The Spring of Water that Burns
The Visit of La Salle and Galinee
Rev. Alexander M. Stewart
Robert Cavelier de La Salle was born at Rouen, France, November 22, 1643. Being of a restless disposition, he soon abandoned the gentle restraint of the Jesuit College in Rouen and at age 23, in 1666, was settled on a piece of land at the west end of Montreal Island, modern suburb of Montreal, Canada, now called La Chine. His stone windmill is still standing a few rods from the St. Lawrence River and not far from the La Chine Rapids. His older brother, Abbe Jean Cavelier, of the Seminary of St. Sulpice in Montreal, had assisted him in getting this tract of land.
When the young La Salle was persuaded by visiting Senecas, in the winter of 1668-69, to attempt a trip of exploration to their country in this vicinity and to the Mississippi River country beyond, the careful older brother succeeded in having La Salle's trip combined with a trip of two Sulpician missionaries who were hunting for new territory, beyond the fields already reached by the Jesuits. These missionaries were: The Rev. Dollier de Casson, age 40, a veteran of the Turkish war, and of immense physical strength (he was the real leader of the expedition), and the Rev. Rene Galinee, to whom history is indebted for his brilliant Journal and his detailed map of this voyage. A convenient English translation of the Journal of Dollier and Galinee, will be found in many libraries, in Dr. Louise P. Kellogg's Original Early Narratives of the Northwest.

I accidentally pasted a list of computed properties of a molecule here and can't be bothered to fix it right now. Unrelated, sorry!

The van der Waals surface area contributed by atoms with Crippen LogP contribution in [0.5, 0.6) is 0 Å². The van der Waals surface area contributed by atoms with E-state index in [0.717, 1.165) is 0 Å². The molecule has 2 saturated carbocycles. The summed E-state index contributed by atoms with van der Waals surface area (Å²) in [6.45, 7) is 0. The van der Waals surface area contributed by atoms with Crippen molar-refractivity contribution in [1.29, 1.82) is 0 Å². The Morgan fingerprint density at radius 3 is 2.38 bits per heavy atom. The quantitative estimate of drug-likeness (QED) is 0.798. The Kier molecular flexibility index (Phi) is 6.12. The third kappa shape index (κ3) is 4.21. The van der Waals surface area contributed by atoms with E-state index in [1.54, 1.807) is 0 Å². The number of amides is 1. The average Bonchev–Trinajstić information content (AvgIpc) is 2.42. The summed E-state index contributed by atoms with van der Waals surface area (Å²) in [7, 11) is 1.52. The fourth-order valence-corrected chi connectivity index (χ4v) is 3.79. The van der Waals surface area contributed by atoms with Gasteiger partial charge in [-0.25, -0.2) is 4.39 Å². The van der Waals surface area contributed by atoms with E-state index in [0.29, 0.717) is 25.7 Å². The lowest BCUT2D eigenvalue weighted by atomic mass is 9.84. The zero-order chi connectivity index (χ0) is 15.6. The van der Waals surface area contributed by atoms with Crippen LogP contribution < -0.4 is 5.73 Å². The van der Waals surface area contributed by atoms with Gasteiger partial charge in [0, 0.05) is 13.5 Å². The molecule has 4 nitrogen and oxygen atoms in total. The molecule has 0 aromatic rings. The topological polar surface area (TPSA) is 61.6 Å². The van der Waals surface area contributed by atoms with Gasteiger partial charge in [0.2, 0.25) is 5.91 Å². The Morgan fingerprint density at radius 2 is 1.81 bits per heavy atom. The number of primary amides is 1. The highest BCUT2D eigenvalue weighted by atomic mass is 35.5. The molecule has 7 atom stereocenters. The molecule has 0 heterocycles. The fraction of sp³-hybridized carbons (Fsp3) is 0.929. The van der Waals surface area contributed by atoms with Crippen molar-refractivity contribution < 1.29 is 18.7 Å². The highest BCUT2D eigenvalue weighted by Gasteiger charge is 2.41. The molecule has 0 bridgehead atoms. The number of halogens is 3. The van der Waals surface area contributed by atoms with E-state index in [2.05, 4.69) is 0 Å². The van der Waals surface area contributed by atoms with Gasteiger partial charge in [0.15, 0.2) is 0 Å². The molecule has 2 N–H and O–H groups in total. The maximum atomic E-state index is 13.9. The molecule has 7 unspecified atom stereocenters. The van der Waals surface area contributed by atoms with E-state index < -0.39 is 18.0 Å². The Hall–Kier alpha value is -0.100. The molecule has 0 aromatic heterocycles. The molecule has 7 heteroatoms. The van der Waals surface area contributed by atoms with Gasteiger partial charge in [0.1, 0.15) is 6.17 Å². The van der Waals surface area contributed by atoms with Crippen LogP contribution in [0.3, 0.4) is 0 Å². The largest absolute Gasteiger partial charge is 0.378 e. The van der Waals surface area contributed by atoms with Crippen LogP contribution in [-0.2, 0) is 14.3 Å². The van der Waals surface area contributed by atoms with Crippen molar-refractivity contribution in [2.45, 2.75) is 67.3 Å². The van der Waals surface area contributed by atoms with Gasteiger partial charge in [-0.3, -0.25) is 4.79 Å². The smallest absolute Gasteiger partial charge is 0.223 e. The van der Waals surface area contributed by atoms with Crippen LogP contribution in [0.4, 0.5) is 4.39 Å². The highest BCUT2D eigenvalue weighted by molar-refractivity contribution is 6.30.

Research and writing by Rev. Alexander M. Stewart,